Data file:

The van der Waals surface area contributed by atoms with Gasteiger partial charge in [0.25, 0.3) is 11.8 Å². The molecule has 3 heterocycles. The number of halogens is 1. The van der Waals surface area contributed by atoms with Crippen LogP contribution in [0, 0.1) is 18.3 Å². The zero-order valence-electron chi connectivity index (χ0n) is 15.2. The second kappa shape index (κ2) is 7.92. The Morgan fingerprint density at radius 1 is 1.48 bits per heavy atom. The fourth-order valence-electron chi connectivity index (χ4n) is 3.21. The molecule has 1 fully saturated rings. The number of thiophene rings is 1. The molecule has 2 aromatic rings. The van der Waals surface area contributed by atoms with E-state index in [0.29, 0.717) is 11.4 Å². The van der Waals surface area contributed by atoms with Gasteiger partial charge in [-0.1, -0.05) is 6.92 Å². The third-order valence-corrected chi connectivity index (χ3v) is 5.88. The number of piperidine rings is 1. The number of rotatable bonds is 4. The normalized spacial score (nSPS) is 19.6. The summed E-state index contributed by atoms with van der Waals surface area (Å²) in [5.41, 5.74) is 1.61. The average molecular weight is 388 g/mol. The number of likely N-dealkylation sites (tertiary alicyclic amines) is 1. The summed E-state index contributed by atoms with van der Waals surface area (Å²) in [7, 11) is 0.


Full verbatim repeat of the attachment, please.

The van der Waals surface area contributed by atoms with Gasteiger partial charge in [0.25, 0.3) is 11.8 Å². The molecule has 3 heterocycles. The number of halogens is 1. The van der Waals surface area contributed by atoms with Crippen LogP contribution in [0, 0.1) is 18.3 Å². The zero-order valence-electron chi connectivity index (χ0n) is 15.2. The second kappa shape index (κ2) is 7.92. The Morgan fingerprint density at radius 1 is 1.48 bits per heavy atom. The fourth-order valence-electron chi connectivity index (χ4n) is 3.21. The molecule has 1 fully saturated rings. The number of thiophene rings is 1. The molecule has 2 aromatic rings. The van der Waals surface area contributed by atoms with E-state index in [0.29, 0.717) is 11.4 Å². The van der Waals surface area contributed by atoms with Gasteiger partial charge in [-0.1, -0.05) is 6.92 Å². The third-order valence-corrected chi connectivity index (χ3v) is 5.88. The number of piperidine rings is 1. The number of rotatable bonds is 4. The normalized spacial score (nSPS) is 19.6. The summed E-state index contributed by atoms with van der Waals surface area (Å²) in [5.41, 5.74) is 1.61. The average molecular weight is 388 g/mol. The number of likely N-dealkylation sites (tertiary alicyclic amines) is 1. The summed E-state index contributed by atoms with van der Waals surface area (Å²) in [7, 11) is 0.